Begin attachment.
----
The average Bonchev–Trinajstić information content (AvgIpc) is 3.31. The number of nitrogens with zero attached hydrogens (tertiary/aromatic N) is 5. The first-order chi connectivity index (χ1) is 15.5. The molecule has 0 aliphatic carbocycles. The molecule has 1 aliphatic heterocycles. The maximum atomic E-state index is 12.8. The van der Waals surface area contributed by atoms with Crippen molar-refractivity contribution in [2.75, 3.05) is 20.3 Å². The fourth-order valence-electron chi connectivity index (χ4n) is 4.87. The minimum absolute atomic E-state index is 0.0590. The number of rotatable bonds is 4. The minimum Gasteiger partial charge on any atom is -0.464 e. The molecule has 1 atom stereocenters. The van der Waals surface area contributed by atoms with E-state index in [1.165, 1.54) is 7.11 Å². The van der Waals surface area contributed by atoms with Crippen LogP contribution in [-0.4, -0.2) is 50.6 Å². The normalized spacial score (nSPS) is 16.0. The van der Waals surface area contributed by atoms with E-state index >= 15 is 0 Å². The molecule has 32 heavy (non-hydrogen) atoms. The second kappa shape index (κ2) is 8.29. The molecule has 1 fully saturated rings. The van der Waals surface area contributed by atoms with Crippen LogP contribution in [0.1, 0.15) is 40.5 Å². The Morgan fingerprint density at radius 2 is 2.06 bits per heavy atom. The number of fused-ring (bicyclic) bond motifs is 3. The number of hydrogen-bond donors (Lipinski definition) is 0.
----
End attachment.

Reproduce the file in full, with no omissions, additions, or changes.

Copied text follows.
The average Bonchev–Trinajstić information content (AvgIpc) is 3.31. The number of nitrogens with zero attached hydrogens (tertiary/aromatic N) is 5. The first-order chi connectivity index (χ1) is 15.5. The molecule has 0 aliphatic carbocycles. The molecule has 1 aliphatic heterocycles. The maximum atomic E-state index is 12.8. The van der Waals surface area contributed by atoms with Crippen molar-refractivity contribution in [2.75, 3.05) is 20.3 Å². The fourth-order valence-electron chi connectivity index (χ4n) is 4.87. The minimum absolute atomic E-state index is 0.0590. The number of rotatable bonds is 4. The minimum Gasteiger partial charge on any atom is -0.464 e. The molecule has 1 atom stereocenters. The van der Waals surface area contributed by atoms with E-state index in [1.165, 1.54) is 7.11 Å². The van der Waals surface area contributed by atoms with Crippen LogP contribution in [-0.4, -0.2) is 50.6 Å². The normalized spacial score (nSPS) is 16.0. The van der Waals surface area contributed by atoms with E-state index >= 15 is 0 Å². The molecule has 32 heavy (non-hydrogen) atoms. The second kappa shape index (κ2) is 8.29. The molecule has 1 fully saturated rings. The van der Waals surface area contributed by atoms with Crippen LogP contribution in [0.1, 0.15) is 40.5 Å². The Morgan fingerprint density at radius 2 is 2.06 bits per heavy atom. The number of fused-ring (bicyclic) bond motifs is 3. The number of hydrogen-bond donors (Lipinski definition) is 0.